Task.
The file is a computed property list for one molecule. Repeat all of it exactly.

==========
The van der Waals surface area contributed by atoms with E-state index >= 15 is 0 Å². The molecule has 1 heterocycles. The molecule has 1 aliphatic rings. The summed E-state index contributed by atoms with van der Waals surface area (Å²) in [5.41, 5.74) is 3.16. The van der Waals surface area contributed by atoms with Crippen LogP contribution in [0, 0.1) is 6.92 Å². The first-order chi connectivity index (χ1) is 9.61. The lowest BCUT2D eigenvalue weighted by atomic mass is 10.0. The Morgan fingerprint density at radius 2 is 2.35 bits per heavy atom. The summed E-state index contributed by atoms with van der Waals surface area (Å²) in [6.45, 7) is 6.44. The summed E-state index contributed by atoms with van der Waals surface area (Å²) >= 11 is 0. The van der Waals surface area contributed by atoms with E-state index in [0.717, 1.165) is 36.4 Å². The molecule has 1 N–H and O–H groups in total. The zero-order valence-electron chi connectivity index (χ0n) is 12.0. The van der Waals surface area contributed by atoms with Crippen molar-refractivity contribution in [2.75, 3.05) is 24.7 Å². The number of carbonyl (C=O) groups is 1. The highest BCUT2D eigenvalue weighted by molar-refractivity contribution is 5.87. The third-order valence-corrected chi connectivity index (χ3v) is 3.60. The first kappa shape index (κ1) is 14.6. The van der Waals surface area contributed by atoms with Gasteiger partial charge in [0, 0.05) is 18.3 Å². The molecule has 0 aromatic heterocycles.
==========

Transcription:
The van der Waals surface area contributed by atoms with E-state index >= 15 is 0 Å². The molecule has 1 heterocycles. The molecule has 1 aliphatic rings. The summed E-state index contributed by atoms with van der Waals surface area (Å²) in [5.41, 5.74) is 3.16. The van der Waals surface area contributed by atoms with Crippen LogP contribution in [0, 0.1) is 6.92 Å². The first-order chi connectivity index (χ1) is 9.61. The lowest BCUT2D eigenvalue weighted by atomic mass is 10.0. The Morgan fingerprint density at radius 2 is 2.35 bits per heavy atom. The summed E-state index contributed by atoms with van der Waals surface area (Å²) in [6.45, 7) is 6.44. The summed E-state index contributed by atoms with van der Waals surface area (Å²) >= 11 is 0. The van der Waals surface area contributed by atoms with E-state index in [0.717, 1.165) is 36.4 Å². The molecule has 1 N–H and O–H groups in total. The zero-order valence-electron chi connectivity index (χ0n) is 12.0. The van der Waals surface area contributed by atoms with Crippen molar-refractivity contribution in [2.75, 3.05) is 24.7 Å². The number of carbonyl (C=O) groups is 1. The highest BCUT2D eigenvalue weighted by molar-refractivity contribution is 5.87. The third-order valence-corrected chi connectivity index (χ3v) is 3.60. The first kappa shape index (κ1) is 14.6. The van der Waals surface area contributed by atoms with Gasteiger partial charge in [0, 0.05) is 18.3 Å². The molecule has 0 aromatic heterocycles.